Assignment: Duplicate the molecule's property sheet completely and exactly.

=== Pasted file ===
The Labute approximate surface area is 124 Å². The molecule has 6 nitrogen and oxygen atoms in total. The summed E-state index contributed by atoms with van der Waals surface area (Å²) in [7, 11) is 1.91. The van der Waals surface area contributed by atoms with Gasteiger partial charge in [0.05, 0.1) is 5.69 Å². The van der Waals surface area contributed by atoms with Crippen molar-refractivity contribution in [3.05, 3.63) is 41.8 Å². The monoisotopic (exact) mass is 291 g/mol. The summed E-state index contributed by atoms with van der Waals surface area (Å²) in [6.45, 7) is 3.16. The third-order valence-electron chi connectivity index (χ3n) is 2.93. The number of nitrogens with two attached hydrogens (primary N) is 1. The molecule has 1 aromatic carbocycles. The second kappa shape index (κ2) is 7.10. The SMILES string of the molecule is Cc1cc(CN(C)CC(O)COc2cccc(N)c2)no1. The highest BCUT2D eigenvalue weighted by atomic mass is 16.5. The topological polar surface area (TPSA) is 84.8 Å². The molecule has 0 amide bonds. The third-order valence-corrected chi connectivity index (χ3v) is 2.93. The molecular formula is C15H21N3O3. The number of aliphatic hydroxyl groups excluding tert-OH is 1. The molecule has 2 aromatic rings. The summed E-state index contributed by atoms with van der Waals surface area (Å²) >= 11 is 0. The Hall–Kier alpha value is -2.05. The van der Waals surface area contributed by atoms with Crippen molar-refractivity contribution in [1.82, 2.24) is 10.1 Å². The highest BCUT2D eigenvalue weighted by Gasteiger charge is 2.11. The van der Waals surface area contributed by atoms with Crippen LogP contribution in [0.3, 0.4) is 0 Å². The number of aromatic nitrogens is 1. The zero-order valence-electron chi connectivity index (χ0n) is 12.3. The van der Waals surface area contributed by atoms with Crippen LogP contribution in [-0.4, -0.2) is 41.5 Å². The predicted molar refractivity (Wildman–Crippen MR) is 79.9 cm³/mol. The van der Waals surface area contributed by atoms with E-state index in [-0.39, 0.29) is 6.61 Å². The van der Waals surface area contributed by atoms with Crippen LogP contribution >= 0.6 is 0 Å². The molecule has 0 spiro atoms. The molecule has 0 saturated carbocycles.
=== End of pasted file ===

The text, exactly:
The Labute approximate surface area is 124 Å². The molecule has 6 nitrogen and oxygen atoms in total. The summed E-state index contributed by atoms with van der Waals surface area (Å²) in [7, 11) is 1.91. The van der Waals surface area contributed by atoms with Gasteiger partial charge in [0.05, 0.1) is 5.69 Å². The van der Waals surface area contributed by atoms with Crippen molar-refractivity contribution in [3.05, 3.63) is 41.8 Å². The monoisotopic (exact) mass is 291 g/mol. The summed E-state index contributed by atoms with van der Waals surface area (Å²) in [6.45, 7) is 3.16. The third-order valence-electron chi connectivity index (χ3n) is 2.93. The number of nitrogens with two attached hydrogens (primary N) is 1. The molecule has 1 aromatic carbocycles. The second kappa shape index (κ2) is 7.10. The SMILES string of the molecule is Cc1cc(CN(C)CC(O)COc2cccc(N)c2)no1. The highest BCUT2D eigenvalue weighted by atomic mass is 16.5. The topological polar surface area (TPSA) is 84.8 Å². The molecule has 0 amide bonds. The third-order valence-corrected chi connectivity index (χ3v) is 2.93. The molecular formula is C15H21N3O3. The number of aliphatic hydroxyl groups excluding tert-OH is 1. The molecule has 2 aromatic rings. The summed E-state index contributed by atoms with van der Waals surface area (Å²) >= 11 is 0. The Hall–Kier alpha value is -2.05. The van der Waals surface area contributed by atoms with Crippen molar-refractivity contribution in [1.82, 2.24) is 10.1 Å². The highest BCUT2D eigenvalue weighted by Gasteiger charge is 2.11. The van der Waals surface area contributed by atoms with Crippen LogP contribution in [0.3, 0.4) is 0 Å². The number of aromatic nitrogens is 1. The zero-order valence-electron chi connectivity index (χ0n) is 12.3. The van der Waals surface area contributed by atoms with Crippen LogP contribution in [-0.4, -0.2) is 41.5 Å². The predicted molar refractivity (Wildman–Crippen MR) is 79.9 cm³/mol. The van der Waals surface area contributed by atoms with E-state index in [-0.39, 0.29) is 6.61 Å². The van der Waals surface area contributed by atoms with Crippen LogP contribution >= 0.6 is 0 Å². The molecule has 0 spiro atoms. The molecule has 0 saturated carbocycles.